When I went to graduate school in the United States, I suffered from culture shock and had difficulties adjusting to explicitly putting your strengths and accomplishments out there to garner respect and recognition. Whether it is my personality or the culture that I came from, I struggled with this.
Throughout my experience in academia, I felt isolated since I did not know where I fit inside the mathematical community. Based on many conversations with people at different stages of their career, it slowly grew upon me that I wasn’t alone. Many students, peers, and senior researchers in the field, especially women and racialized individuals, have felt the same sense of isolation.
PWIAS: You lead a summer program for students called Diversity in Math, can you describe that program and its objectives?
M.P.: Diversity in Math is a series of summer camps and workshops at the University of British Columbia which attempt to tackle isolation and lack of adequate role models in STEM. Participants interact with members who can explain the different career paths available in science and technology, creating opportunities for connection and guidance.
The program has two intertwined sections. A mathematics day camp for B.C.’s Lower Mainland high school students, geared towards underprivileged youth. The other is an undergraduate summer school for women studying mathematics or a related discipline in Canada or the northwest United States. Diversity in Math enables high school students with disadvantaged backgrounds to discover more about the journey they can take at a post-secondary institution and give undergraduate women opportunities of leadership as they interact with and act as mentors to the high school students.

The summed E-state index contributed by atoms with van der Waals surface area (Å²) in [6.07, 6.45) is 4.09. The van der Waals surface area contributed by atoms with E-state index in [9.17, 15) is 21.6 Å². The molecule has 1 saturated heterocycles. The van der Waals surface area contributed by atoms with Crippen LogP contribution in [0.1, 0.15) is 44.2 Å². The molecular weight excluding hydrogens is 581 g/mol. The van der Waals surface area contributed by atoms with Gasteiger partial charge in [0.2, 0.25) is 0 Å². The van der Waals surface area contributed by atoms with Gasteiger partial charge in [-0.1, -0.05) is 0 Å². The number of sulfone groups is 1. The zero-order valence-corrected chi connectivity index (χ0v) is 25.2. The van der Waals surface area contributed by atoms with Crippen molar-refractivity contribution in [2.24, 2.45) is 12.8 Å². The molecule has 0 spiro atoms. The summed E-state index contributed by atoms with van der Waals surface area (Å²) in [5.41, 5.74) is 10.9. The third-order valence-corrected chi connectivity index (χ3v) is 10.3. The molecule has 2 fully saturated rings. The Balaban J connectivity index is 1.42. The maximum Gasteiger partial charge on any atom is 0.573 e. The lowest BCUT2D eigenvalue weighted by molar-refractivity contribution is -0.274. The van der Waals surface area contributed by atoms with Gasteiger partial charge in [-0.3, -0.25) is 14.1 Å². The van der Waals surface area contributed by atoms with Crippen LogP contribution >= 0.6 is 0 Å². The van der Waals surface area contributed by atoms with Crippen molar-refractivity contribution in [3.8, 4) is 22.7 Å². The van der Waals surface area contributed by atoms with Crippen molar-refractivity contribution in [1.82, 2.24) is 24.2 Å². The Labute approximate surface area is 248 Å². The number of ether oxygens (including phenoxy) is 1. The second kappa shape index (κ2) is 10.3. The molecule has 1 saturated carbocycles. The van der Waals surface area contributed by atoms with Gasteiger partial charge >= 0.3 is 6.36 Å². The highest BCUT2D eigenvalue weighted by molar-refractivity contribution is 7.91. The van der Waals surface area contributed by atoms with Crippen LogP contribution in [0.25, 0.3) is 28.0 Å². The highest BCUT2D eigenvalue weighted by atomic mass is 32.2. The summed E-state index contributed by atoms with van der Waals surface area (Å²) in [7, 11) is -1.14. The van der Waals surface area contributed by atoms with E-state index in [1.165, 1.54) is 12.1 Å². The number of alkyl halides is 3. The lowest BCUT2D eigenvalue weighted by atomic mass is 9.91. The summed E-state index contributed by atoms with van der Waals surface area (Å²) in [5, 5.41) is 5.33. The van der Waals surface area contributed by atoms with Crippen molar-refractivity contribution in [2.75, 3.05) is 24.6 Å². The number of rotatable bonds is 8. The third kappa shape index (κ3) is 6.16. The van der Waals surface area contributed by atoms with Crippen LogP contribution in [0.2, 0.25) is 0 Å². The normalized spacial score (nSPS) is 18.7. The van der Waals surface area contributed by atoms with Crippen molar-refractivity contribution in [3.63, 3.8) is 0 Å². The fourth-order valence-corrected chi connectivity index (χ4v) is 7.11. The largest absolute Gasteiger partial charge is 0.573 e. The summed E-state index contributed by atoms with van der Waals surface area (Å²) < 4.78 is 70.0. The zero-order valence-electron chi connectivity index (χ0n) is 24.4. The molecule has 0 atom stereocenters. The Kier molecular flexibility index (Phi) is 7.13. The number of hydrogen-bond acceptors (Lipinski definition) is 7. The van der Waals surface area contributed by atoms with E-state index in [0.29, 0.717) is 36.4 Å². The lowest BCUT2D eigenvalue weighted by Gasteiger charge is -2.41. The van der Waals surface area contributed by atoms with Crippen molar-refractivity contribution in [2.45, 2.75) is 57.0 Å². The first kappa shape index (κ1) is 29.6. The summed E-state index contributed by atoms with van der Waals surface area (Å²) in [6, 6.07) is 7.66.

There are a number of high school students who love math but are constrained by disadvantaged backgrounds to see the value of mathematics at the university level, or they are unsure if pursuing advanced degrees is a viable option. Diversity in Math participants who attend the day camp for high school students include youth with socio-economic disadvantaged backgrounds, Indigenous, and recent immigrants. It can be a challenge for Indigenous students to relate to mathematics because there is a disconnect between the traditional mathematical curriculum and how it is woven into their lives and traditions. Recent young immigrants may have lower English literacy but have strong math abilities, and their families may not be aware of the resources available for students, or their financial needs may limit their options. As children catch up academically in other areas, Diversity in Math can act as a validation of the students existing strengths and provide information about their options for post-secondary studies.
Many of the undergraduate participants are the only women in their programs, and there are limited opportunities for them to discover how they can continue working in STEM. We bring panelists in who are able to speak to the challenges of underrepresentation and how to overcome them, as well as speakers from a range of applications of mathematics such as academia and industry so participants are able to get a sense of the diverse career paths available.